Aging: Sensitivity vs Criterion in Taste Perception

T. Kushnir, N. Shapira

Research output: Contribution to journalArticlepeer-review


The study employed the signal-detection paradigm as a model for investigating age related biological vs cognitive (decision) effects on perceptual behavior. Old and young subjects reported the presence or absence of sugar in threshold level solutions and tap water. It was found that the aged subjects displayed a higher detection threshold. They also obtained a higher (stricter) criterion of decision, fewer false-positives and a greater false-negatives-to-total-errors ratio. These findings were interpreted as strategic behavior motivated by the elderly subjects’ greater need to perform well through reducing the error rate. A post-hoc interview found that most subjects equated the term ’error’ with false-positives only. Therefore, the negative response bias found among the elderly subjects may represent a strategic attempt to reduce the rate of false-positive errors. It is also speculated that it may reflect a need to save energy, since negative responses imply an unwillingness to commit oneself to exert effort.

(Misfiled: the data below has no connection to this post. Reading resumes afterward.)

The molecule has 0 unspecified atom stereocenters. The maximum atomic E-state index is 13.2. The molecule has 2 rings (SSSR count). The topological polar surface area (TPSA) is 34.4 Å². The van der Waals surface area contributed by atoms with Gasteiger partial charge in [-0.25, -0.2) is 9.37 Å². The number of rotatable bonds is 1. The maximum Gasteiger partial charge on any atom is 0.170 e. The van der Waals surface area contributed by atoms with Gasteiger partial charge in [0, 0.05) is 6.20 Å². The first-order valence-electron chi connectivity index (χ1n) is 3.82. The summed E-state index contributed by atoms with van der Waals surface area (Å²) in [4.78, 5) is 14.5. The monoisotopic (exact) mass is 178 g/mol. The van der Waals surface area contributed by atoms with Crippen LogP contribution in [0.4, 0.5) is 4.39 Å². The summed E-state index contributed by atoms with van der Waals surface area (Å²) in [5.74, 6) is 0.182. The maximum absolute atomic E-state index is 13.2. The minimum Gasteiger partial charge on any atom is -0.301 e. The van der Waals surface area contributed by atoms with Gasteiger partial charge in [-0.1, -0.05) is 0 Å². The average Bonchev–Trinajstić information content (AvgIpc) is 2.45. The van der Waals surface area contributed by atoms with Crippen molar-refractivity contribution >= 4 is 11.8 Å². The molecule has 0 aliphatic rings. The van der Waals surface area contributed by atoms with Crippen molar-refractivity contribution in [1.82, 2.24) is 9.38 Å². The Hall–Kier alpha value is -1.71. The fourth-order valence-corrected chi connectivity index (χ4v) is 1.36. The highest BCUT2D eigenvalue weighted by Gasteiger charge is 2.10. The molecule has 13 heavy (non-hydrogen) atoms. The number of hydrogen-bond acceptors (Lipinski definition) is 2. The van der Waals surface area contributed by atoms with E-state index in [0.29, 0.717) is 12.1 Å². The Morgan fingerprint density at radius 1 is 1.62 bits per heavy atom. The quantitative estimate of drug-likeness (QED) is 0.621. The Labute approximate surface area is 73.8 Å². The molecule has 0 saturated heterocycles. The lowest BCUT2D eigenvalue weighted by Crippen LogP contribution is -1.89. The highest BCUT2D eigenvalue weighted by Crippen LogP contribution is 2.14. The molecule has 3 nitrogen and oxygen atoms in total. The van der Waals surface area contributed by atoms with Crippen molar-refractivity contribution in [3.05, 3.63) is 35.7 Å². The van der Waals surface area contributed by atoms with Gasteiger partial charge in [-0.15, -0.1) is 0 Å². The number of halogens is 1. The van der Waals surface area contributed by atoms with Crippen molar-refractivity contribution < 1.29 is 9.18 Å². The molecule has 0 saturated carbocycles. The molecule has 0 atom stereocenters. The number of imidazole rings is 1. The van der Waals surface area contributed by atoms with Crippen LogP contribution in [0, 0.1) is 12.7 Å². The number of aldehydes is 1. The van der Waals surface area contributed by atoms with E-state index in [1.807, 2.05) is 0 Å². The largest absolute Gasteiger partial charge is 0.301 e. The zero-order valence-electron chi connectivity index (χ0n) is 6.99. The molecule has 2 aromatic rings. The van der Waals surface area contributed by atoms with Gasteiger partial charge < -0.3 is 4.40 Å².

Original languageEnglish
Pages (from-to)105-115
Number of pages11
JournalInternational Journal of Behavioral Development
Issue number1
StatePublished - Mar 1983
Externally publishedYes


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